The Rise And Fall Of The Three Stage Model In Bilingual Language Development

1824 words - 7 pages

The burst of interest recently in this area could be due to the recognition that being monolingual is not the common state. Romaine (1989) explains this saying that there are “thirty times as many languages as there are countries ... This entails the presence of bilingualism in practically every country of the world” (p.8). Bilinguals could be elites, who chose to be bilinguals, or folk bilinguals, who were forced in a situation, where acquiring another language became a necessity. Genesee defines bilingual acquisition as, “the acquisition of two languages during the period of primary language development, extending from birth onward” (2000, p.167). Acquiring two languages can be one language at a time (sequential) or at the same time, (Simultaneous). This paper will focus on the simultaneous bilingualism, otherwise known as bilingual first language acquisition: the three-stage model valid or.
Bilingual First Language Acquisition
Ng and Wigglesworth (2007) give a broad definition of bilingual first language acquisition (BFLA) stating that it is “is the learning of both languages in a naturalistic setting, in which both the formal aspects and the social conventions of the languages must be acquired. Thus, the child must learn about the phonological properties of both languages” (p.40). Most researches agree that it is from birth until the age of three. However, it can be argued that by three, the child has already begun speaking fluently. The first spoken word ranges from the ages of ten months to fourteen. Keeping in mind that a child accumulates language even before speaking, it is possible to narrow down the age limit; Critical Period Hypothesis gives an estimate that is parallel. “Scholars have made a distinction between two critical periods for language. From birth to about age 2 children need exposure to language in order to develop the brain structures necessary for language acquisition” (VanPatten & Benati, 2010, p.78). Meisel (2011), agrees with this because “the productive use of grammatical morphology and of multi-word utterances emerges only during the second year, mostly during the second half of the second year” (p.212). He further explains it saying, “awareness of bilingualism begins to develop during the second half of the children’s second year of life, possibly as early as 1;7, certainly around age 2;0, as is shown bt the first metalinguistic utterances referring to their bilingualism” (2008, p.97-98).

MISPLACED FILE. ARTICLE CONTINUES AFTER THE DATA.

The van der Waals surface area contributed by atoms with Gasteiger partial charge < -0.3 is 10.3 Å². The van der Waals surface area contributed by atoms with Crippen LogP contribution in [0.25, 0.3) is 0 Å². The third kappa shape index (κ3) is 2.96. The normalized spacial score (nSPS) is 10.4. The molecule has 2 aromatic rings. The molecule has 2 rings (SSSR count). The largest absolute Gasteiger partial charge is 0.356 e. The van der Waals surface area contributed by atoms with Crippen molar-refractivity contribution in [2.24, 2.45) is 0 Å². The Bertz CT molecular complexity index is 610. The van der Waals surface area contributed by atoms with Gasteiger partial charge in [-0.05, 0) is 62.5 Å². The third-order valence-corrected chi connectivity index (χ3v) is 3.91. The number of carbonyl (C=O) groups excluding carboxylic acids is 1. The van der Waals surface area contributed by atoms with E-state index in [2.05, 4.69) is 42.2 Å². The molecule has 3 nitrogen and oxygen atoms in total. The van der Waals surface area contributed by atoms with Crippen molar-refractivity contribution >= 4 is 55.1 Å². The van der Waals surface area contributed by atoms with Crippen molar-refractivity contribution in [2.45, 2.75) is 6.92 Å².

Language Systems Hypotheses
Being bilingual presents a special case to study the complex brain functions and the fashion it is wired to receive and master a language. By investigating the acquisition process, linguists arrived to a fork in the road; do simultaneous bilinguals have one or two language systems? Hence, two theories emerged: The Unitary Language system Hypothesis (ULSH), where the child does not initially have differentiated systems for the language to which s/he was exposed and the Alternative Hypothesis in which...

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